by Troy Sparks
When the ball stops bouncing for some diehard basketball players after college, they don’t think about a Plan B.
That wasn’t the case with Devon Irven. Being a member of the Milwaukee King basketball team while tackling the demands in the classroom at one of the city’s best academic high schools prepared him for that backup plan he needed if basketball didn’t work out.
“I’m thankful that I went to King to learn that because it helped me through the rest of my life with basketball and career and everything,” Irven said.
Even though Irven didn’t play much at King, he learned that team success was a result of individuals working together to achieve a common goal.
It was evident from the team practices when the body didn’t always feel like cooperating around 6 in the morning to step on the court and perform at 100%.
Sometimes, Devon would pick up a teammate and drive him to practice, hoping they would make it in time to avoid the wrath of head coach Jim Gosz for being late. The Generals brought their hard hats (and still do) to work every day during the season to prepare for the biggest stage that the WIAA has to offer: The state tournament.
Irven was part of the 2004 King team that won the second of their back-to-back titles in Madison and the last City Conference team to win the Division 1 championship. The Generals were 49-3 in those two years, which included marks of 26-0 in 2003 and 23-3 the next year. They were treated like rock stars. “It was great,” Irven said.
“You just knew that you were part of something great. You had kids coming up and asking for autographs. There were lots of (King) fans there and great competition.”
Any other high school would’ve been fine for Irven, but having Troy Cotton (UW-Green Bay), Matt Goodwin (UW-Whitewater), Dupree Fletcher (Whitewater) and Mitchell Carter (UW-Milwaukee) on his team proved how deep those King teams were and could’ve been one of the reasons he didn’t see a lot of action on a regular basis.
After high school, Irven played two years at Shawnee Community College, near Carbondale, IL, earning an Associate of Arts Degree, before playing his final two years at UW-Parkside and receiving a Bachelor of Science Degree there in 2010. He participated in some pro-am camps after college and experienced the high and low point of one local upstart professional team that wasn’t around long enough to let the paint dry.
“(At first) it was great,” Irven said about making the first round of tryouts of the Milwaukee Blast. “It looked like it would be a real big thing for me, and then the team ended up folding. I was excited about it. When I heard about the team folding, that was unfortunate.”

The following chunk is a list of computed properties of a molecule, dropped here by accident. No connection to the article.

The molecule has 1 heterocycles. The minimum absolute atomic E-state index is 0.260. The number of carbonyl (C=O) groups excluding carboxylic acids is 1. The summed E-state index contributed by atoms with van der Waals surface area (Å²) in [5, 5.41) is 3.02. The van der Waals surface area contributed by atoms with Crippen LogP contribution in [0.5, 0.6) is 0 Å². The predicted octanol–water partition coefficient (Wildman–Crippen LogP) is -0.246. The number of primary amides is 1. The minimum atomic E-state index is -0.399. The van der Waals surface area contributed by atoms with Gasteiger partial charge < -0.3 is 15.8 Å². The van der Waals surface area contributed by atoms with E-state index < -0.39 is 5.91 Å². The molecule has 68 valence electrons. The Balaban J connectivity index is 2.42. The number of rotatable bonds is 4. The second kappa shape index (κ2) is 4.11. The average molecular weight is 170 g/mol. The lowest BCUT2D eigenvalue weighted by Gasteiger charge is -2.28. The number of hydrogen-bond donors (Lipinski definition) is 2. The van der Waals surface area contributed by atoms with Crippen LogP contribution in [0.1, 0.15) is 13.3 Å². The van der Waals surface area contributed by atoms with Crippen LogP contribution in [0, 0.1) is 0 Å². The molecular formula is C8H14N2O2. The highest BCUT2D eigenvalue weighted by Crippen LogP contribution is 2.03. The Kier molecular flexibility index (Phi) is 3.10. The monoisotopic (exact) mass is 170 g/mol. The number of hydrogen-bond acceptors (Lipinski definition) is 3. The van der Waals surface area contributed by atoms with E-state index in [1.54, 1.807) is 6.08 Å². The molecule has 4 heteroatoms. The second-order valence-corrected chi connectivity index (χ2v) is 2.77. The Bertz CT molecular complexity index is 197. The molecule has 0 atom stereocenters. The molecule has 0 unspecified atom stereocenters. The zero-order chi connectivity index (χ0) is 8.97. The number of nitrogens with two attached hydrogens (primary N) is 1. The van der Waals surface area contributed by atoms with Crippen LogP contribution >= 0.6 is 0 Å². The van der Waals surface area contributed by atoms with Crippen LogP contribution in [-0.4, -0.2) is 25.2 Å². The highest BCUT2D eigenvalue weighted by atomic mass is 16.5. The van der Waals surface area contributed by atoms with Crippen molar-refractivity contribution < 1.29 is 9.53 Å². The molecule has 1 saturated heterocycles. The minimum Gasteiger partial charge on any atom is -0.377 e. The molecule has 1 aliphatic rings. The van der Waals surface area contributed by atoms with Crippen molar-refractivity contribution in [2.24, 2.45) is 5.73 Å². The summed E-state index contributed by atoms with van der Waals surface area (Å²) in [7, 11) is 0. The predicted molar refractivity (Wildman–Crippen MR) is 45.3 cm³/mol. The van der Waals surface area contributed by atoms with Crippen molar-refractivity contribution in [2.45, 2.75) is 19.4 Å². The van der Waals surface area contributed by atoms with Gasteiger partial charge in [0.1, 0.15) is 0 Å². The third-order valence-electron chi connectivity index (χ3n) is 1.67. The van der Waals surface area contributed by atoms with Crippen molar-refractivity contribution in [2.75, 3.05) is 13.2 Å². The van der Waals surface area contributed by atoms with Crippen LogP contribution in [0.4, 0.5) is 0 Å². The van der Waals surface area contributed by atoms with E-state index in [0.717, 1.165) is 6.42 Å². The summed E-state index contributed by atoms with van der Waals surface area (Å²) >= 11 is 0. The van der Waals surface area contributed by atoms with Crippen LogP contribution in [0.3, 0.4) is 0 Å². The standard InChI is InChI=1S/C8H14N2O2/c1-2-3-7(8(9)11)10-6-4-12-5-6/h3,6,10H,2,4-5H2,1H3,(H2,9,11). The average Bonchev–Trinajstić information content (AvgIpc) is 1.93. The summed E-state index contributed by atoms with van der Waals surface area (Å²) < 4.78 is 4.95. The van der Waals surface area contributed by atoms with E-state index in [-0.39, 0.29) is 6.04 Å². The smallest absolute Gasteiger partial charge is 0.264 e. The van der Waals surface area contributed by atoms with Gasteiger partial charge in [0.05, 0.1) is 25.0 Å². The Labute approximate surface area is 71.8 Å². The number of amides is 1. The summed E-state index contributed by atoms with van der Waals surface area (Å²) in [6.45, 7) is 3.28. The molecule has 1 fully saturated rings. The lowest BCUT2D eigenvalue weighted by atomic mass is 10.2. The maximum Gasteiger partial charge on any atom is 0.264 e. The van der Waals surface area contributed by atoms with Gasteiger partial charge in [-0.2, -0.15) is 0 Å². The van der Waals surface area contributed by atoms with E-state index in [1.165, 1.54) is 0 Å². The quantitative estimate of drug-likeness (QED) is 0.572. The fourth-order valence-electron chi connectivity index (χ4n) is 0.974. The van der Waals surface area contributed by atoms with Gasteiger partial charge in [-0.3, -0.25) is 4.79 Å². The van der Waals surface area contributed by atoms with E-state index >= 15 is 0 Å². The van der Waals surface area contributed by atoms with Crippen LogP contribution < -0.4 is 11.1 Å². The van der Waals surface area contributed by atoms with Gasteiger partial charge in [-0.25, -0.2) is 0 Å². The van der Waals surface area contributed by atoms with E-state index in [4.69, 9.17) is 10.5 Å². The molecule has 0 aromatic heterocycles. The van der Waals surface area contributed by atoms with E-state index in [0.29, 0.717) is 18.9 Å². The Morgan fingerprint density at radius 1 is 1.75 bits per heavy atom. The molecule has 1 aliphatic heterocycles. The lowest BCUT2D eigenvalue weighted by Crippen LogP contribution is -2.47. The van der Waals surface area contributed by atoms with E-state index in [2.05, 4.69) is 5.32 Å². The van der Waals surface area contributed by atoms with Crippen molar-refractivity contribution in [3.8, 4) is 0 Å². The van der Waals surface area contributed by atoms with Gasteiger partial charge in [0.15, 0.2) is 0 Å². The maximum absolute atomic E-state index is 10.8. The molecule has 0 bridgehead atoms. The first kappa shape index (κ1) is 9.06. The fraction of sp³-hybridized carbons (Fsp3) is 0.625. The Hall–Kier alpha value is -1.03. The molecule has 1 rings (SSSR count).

The Blast was a new American Basketball Association team that was owned by Elzie Flenard in the spring of 2011. It was supposed to give local post-college players a chance to play in a professional league with professional rules while giving them exposure to more established pro leagues in the U.S. and overseas. It was supposed to be an alternative to giving fans that pro basketball fix during the NBA lockout.
After the lockout was over, the team struggled to attract people to games. Their games were scheduled on Friday and Saturday nights, which happened to be the same nights that high school teams played. That resulted in the Blast shutting down operations on December 15, 2011.
Irven was cut from the final roster, but he shook off that disappointment and continued playing in a summer pro-am league the last several years. He decided to start a summer adult basketball league of his own. Eight teams will play every Saturday evening at Evangel Assembly of God Church, 9920 W. Good Hope Rd., until mid-July.
This is the first year of the league. It was his idea to start a men’s and women’s league, but there was a lack of interest from the women. “We’re still looking to get a women’s league,” he said. “It’s just that we have to build up more interest because there are a lot of female basketball players out there. We just have to get to them, I guess, and connect with them.”
Social media, printing and distributing flyers and word-of-mouth helped Irven find enough talent to get the men going.
“This is just a start,” he said. “I’d like to do a few leagues every year then just build on that. I want to do a lot of different things with basketball. I want to do a kids basketball camp and reach out to the female basketball community and do maybe some tournaments.”
Irven, still in his 20s, is currently a manager at a bank. According to his Linked-In profile, he’s on track to complete his Master of Business Administration degree from Cardinal Stritch University by 2014. Irven wants to pass down the values of success through hard work and dedication to his kids as it was passed down to him by his parents, Cedric and Toni Irven.
There are many Devon Irvens out there who are learning how to be a team player through hard work, dedication and being unselfish through basketball and applying those skills in the real world and throughout life. That prepares them for the ups and downs of life and how to respond to each situation appropriately once that ball stops bouncing.
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